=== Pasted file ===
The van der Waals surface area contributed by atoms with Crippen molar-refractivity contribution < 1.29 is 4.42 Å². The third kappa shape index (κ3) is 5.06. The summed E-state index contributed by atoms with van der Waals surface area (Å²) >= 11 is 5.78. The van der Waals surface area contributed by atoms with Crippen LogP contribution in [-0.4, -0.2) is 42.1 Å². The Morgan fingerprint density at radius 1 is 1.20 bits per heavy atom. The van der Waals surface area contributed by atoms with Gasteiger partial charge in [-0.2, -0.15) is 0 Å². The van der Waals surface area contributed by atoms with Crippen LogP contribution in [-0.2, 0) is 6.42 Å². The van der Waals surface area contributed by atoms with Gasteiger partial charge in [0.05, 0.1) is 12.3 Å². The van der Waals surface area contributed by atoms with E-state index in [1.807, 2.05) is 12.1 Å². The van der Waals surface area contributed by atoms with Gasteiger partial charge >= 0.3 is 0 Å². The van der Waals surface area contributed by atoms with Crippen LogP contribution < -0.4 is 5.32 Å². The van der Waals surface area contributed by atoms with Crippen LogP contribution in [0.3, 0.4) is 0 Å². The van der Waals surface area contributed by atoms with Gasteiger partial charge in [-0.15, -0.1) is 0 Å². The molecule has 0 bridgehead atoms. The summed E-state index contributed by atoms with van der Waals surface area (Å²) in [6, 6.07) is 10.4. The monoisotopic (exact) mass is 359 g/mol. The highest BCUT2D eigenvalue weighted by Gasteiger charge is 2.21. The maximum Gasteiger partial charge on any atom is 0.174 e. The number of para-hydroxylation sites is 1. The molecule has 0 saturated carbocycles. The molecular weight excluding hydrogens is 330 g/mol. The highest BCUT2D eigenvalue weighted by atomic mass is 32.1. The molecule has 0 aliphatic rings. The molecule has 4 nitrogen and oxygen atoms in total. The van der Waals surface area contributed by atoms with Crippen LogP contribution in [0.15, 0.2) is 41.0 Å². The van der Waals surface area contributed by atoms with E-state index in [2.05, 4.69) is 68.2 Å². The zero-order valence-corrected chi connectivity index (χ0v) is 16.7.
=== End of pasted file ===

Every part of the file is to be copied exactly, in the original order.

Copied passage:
The van der Waals surface area contributed by atoms with Crippen molar-refractivity contribution < 1.29 is 4.42 Å². The third kappa shape index (κ3) is 5.06. The summed E-state index contributed by atoms with van der Waals surface area (Å²) >= 11 is 5.78. The van der Waals surface area contributed by atoms with Crippen LogP contribution in [-0.4, -0.2) is 42.1 Å². The Morgan fingerprint density at radius 1 is 1.20 bits per heavy atom. The van der Waals surface area contributed by atoms with Gasteiger partial charge in [-0.2, -0.15) is 0 Å². The van der Waals surface area contributed by atoms with Crippen LogP contribution in [-0.2, 0) is 6.42 Å². The van der Waals surface area contributed by atoms with Gasteiger partial charge in [0.05, 0.1) is 12.3 Å². The van der Waals surface area contributed by atoms with E-state index in [1.807, 2.05) is 12.1 Å². The van der Waals surface area contributed by atoms with Gasteiger partial charge >= 0.3 is 0 Å². The van der Waals surface area contributed by atoms with Crippen LogP contribution < -0.4 is 5.32 Å². The van der Waals surface area contributed by atoms with Crippen LogP contribution in [0.3, 0.4) is 0 Å². The van der Waals surface area contributed by atoms with Gasteiger partial charge in [-0.15, -0.1) is 0 Å². The molecule has 0 bridgehead atoms. The summed E-state index contributed by atoms with van der Waals surface area (Å²) in [6, 6.07) is 10.4. The monoisotopic (exact) mass is 359 g/mol. The highest BCUT2D eigenvalue weighted by Gasteiger charge is 2.21. The maximum Gasteiger partial charge on any atom is 0.174 e. The number of para-hydroxylation sites is 1. The molecule has 0 saturated carbocycles. The molecular weight excluding hydrogens is 330 g/mol. The highest BCUT2D eigenvalue weighted by atomic mass is 32.1. The molecule has 0 aliphatic rings. The molecule has 4 nitrogen and oxygen atoms in total. The van der Waals surface area contributed by atoms with Crippen LogP contribution in [0.15, 0.2) is 41.0 Å². The van der Waals surface area contributed by atoms with E-state index in [2.05, 4.69) is 68.2 Å². The zero-order valence-corrected chi connectivity index (χ0v) is 16.7.